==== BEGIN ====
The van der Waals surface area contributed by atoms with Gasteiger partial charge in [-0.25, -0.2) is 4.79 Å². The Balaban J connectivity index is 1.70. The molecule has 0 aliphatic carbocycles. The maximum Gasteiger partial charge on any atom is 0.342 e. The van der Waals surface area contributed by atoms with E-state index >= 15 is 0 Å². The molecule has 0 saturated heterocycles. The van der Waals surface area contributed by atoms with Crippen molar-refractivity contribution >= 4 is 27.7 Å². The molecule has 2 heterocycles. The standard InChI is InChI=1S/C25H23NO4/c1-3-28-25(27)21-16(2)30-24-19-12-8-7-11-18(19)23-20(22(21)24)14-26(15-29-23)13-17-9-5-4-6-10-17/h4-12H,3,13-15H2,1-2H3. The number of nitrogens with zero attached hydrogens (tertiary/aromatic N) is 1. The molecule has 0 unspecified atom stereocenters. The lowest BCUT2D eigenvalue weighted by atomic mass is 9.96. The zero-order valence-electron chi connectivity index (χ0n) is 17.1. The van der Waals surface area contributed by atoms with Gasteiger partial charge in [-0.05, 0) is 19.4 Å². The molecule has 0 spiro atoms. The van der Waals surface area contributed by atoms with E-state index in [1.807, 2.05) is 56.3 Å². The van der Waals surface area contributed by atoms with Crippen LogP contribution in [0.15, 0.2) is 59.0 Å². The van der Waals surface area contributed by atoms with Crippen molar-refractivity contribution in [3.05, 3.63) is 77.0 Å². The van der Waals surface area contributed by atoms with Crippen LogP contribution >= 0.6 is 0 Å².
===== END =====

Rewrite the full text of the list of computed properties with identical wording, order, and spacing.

The van der Waals surface area contributed by atoms with Gasteiger partial charge in [-0.25, -0.2) is 4.79 Å². The Balaban J connectivity index is 1.70. The molecule has 0 aliphatic carbocycles. The maximum Gasteiger partial charge on any atom is 0.342 e. The van der Waals surface area contributed by atoms with E-state index >= 15 is 0 Å². The molecule has 0 saturated heterocycles. The van der Waals surface area contributed by atoms with Crippen molar-refractivity contribution >= 4 is 27.7 Å². The molecule has 2 heterocycles. The standard InChI is InChI=1S/C25H23NO4/c1-3-28-25(27)21-16(2)30-24-19-12-8-7-11-18(19)23-20(22(21)24)14-26(15-29-23)13-17-9-5-4-6-10-17/h4-12H,3,13-15H2,1-2H3. The number of nitrogens with zero attached hydrogens (tertiary/aromatic N) is 1. The molecule has 0 unspecified atom stereocenters. The lowest BCUT2D eigenvalue weighted by atomic mass is 9.96. The zero-order valence-electron chi connectivity index (χ0n) is 17.1. The van der Waals surface area contributed by atoms with Gasteiger partial charge in [-0.05, 0) is 19.4 Å². The molecule has 0 spiro atoms. The van der Waals surface area contributed by atoms with E-state index in [1.807, 2.05) is 56.3 Å². The van der Waals surface area contributed by atoms with Crippen LogP contribution in [0.15, 0.2) is 59.0 Å². The van der Waals surface area contributed by atoms with Crippen molar-refractivity contribution in [3.05, 3.63) is 77.0 Å². The van der Waals surface area contributed by atoms with Crippen LogP contribution >= 0.6 is 0 Å².